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Interpreting P and K soil test results (1/18/1999)
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by John E. Sawyer, associate professor and Antonio Mallarino, assistant professor, Department of Agronomy

Related Articles

Soil testing and available phosphorus
September 2000, p. 164-166

Integrated Crop Management is published by
the Department of Entomology, Iowa State University, Ames, Iowa.

Iowa State University


Soil testing is a key component for determining the need for phosphorus (P) and potassium (K) fertilization. Also, if fertilization is required, test results guide the rate of application recommended to optimize production. Through extensive field research, specific soil tests are calibrated against the expectation of response to applied P and K; that is, they provide both a relative index of the availability of P and K to the crop being grown and an indication of the magnitude of yield increase one might expect when nutrients are applied—thus providing the interpretation of test results.

In Iowa, P and K soil tests are reported in parts per million (ppm), with interpretative ranges from very low (very deficient level of available P or K in the soil), low, optimum, high, on to very high (much more than adequate level of available P or K in the soil). According to ISU field research, the optimum category is the most profitable to maintain over time due to several factors, including uncertainty in soil tests, greater penalty for under-fertilization, and the possibility of skipping fertilization one year (like this year with low crop prices). Crop removal P and K applications are suggested at optimum test levels. Example soil-test P (Bray P1 and Olsen P) and soil-test K (Ammonium Acetate K) interpretations for corn, along with suggested broadcast P2O5 and K2O application rates, are shown in Table 1. Note that the rate of fertilization decreases as soil tests increase, and eventually the suggestion is to not apply any P or K.

Is it really alright to not apply P or K when soils test high or very high, as these recommendations suggest? In general the answer is yes. Long-term research results, like those shown in Figure 1, below, indicate that the economic return to P or K application is low at high or very high test levels. Some specific soil or climatic conditions may result in small yield increase from nutrient application at these test levels (e.g., starter may be recommended for corn at high test levels), but for most situations the probability and magnitude of response is low.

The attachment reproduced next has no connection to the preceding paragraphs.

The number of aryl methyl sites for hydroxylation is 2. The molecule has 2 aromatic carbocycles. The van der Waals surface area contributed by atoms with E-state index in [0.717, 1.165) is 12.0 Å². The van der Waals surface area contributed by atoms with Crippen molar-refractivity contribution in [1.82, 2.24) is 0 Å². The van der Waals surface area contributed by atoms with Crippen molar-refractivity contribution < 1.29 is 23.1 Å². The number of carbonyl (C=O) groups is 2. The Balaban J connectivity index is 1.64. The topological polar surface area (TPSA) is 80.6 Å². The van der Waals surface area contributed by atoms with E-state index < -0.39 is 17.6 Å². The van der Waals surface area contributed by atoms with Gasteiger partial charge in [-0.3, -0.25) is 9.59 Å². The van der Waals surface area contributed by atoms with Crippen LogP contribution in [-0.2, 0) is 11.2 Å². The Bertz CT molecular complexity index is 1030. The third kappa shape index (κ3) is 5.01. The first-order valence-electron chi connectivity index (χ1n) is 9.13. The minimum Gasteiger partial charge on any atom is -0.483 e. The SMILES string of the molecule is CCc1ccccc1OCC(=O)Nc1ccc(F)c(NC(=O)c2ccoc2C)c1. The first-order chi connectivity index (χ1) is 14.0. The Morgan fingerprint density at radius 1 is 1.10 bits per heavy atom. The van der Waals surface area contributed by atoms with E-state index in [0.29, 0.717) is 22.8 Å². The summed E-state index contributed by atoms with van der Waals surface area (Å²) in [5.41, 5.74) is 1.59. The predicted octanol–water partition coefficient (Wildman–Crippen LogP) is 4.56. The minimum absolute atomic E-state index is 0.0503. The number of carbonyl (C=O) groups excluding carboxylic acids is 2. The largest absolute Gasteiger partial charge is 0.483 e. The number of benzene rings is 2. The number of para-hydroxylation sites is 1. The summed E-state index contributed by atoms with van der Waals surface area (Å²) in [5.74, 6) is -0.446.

In the short term, P and K can be withheld on soils testing slightly above optimum; however, realize that with crop harvest and resultant removal of nutrients soil tests will decline and increased fertilization will eventually be required. Soils testing very high have little probability of yield increase from nutrient application, and could have P and K withheld for several years before fertilization would be required. Soils should be tested regularly to monitor changes in test levels when fertilization is withheld.

For more information on soil testing, especially for interpretations and recommendations for P and K, please refer to ISU Extension Publication Pm-1688. This publication is available from county extension offices or from the Extension Distribution Center (515-294-5247). Recommendations in Pm-1688 may be viewed at

Table 1. Phosphorus and potassium recommendation for corn grain production.
Phosphorus (P) soil test (ppm)
Soil test category Very low Low Optimum High Very high
Bray P1:
Low subsoil P 0-8 9-15 16-20 21-30 31+
High subsoil P 0-5 6-10 11-15 16-20 21+
Olsen P:
Low subsoil P 0-5 6-10 11-14 15-20 21+
High subsoil P 0-3 4-7 8-11 12-15 16+
P2O5 to apply (lb/acre)
100 75 50 0 0
Optimum: removal at 140 bu/acre.
Potassium (K) soil test (ppm)
Soil test category Very low Low Optimum High Very high
Ammonium acetate extractable K:
Low subsoil K 0-60 61-90 91-130 131-170 171+
High subsoil K 0-40 41-80 81-120 121-160 161+
Fine textured 120 90 40 0 0
Sandy textured 100 70 40 0 0
Optimum: removal at 140 bu/acre.
All data from Pm-1688, General Guide for Crop Nutrient Recommendations in Iowa.

Figure 1. Net Returns for P and K

Last updated 7/12/1999 by John VanDyk.
This information subject to a usage policy.